The Gosforth Park club is considering mixing netlon into the base soil. Netlon, which consists of rectangles of nylon mesh, is expected to strengthen the turf and improve drainage.

The stewards of the Natal Local Executive of the Jockey Club send a communication to the Natal OTA, showing how much the Jockey Club is out of touch with reality. This is what chairman of the Local Executive, Dr Drummond, has to say: “It has been brought to the notice of the LE that certain persons are approaching trainers regarding the form and chances of horses in their stables despite the fact that they themselves do not have horses with that trainer. The LE have discussed this matter at length and are of the opinion that only the connections of the horse have the right to this confidential information. Seeking information from trainers in this manner is considered undesirable and the LE request that their opininion is conveyed to the members of the Natal OTA”.

It seems Dr Drummond and his fellow LE-members might appreciate a return to the Rules of Racing that were introduced by the British Jockey Club in April 1858, and where Rule 23. reads: “If any person shall be detected in watching a trial, or shall be proved to have employed any person to watch a trial, he shall be served with a notice to keep off the (Newmarket) Heath; and if in the employment of any Member of the Club or of any groom or rider employed by any Member of the Club, he shall be dismissed from his service, and not again employed.”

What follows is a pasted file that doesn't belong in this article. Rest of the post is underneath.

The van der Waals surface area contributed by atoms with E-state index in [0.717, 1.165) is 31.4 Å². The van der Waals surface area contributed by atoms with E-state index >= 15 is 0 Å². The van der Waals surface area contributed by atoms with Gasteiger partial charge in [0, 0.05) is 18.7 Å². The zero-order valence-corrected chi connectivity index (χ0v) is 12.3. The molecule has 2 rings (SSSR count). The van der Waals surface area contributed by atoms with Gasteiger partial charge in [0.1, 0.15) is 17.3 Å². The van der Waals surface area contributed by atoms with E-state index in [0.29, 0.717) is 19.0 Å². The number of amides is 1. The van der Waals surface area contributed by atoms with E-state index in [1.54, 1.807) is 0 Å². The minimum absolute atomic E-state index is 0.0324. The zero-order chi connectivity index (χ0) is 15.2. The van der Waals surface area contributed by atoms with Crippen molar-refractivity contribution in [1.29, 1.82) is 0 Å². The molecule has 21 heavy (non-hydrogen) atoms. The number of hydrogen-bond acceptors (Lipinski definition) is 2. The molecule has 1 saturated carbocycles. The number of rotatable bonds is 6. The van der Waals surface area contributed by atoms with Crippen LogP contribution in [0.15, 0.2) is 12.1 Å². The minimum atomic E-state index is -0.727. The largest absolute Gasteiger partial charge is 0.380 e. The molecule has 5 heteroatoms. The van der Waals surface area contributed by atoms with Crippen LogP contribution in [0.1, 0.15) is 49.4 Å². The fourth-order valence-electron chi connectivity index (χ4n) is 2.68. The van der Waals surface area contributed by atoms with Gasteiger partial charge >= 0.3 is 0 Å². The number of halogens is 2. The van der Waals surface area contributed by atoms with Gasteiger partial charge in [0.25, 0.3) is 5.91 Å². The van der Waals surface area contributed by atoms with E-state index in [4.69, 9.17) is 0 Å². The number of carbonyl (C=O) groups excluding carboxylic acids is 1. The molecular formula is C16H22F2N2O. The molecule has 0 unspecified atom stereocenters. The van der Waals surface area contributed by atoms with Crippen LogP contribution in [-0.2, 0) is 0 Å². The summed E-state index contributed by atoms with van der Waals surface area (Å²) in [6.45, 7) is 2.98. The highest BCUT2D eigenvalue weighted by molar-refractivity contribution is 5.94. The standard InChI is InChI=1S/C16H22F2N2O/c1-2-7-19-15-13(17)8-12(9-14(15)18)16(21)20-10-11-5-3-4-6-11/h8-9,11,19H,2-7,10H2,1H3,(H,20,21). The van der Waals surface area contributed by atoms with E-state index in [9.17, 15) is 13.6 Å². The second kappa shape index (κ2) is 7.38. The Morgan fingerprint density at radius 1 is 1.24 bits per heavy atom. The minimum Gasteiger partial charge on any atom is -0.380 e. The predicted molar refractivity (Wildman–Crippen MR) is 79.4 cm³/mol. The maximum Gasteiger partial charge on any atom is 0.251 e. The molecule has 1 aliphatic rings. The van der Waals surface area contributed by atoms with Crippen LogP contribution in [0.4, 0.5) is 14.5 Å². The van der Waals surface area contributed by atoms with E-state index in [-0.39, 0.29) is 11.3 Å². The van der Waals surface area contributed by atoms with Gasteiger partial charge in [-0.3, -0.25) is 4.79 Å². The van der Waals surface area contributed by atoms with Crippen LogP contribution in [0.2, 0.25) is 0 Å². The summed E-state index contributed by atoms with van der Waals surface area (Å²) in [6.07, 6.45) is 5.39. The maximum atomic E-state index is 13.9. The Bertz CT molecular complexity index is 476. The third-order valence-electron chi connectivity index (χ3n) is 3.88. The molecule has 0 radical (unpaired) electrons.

Perhaps Natal MEC Peter Miller would like to have a word in Dr Drummond’s ear about which century we are in, about who funds whom, and about who is entitled to what information?

Results of tests done on the horse Rip Curl show that this animal in all probability died as a result of African Horse Sickness. When this possibility was first mooted some weeks ago, scathing comments were made. Will those comments be publicly retracted now that the facts are known?

Flaming Rock, racing with a bar shoe to protect the hoof of a bruised foot, shows he’s best miler in the land when he wins the Gr1 Schweppes Challenge from Miss Averof. Flaming Rock had earlier in the year won the Gr1 Queens Plate. Favourite Olympic Duel runs a disappointing fifth.

East Cape racing’s CE Mike Tarpey announces the NatFed Interprovincial Championship. This race of R75.000 will be run on 26 July at Fairview. The objective is to attract as many horses as possible from around the country.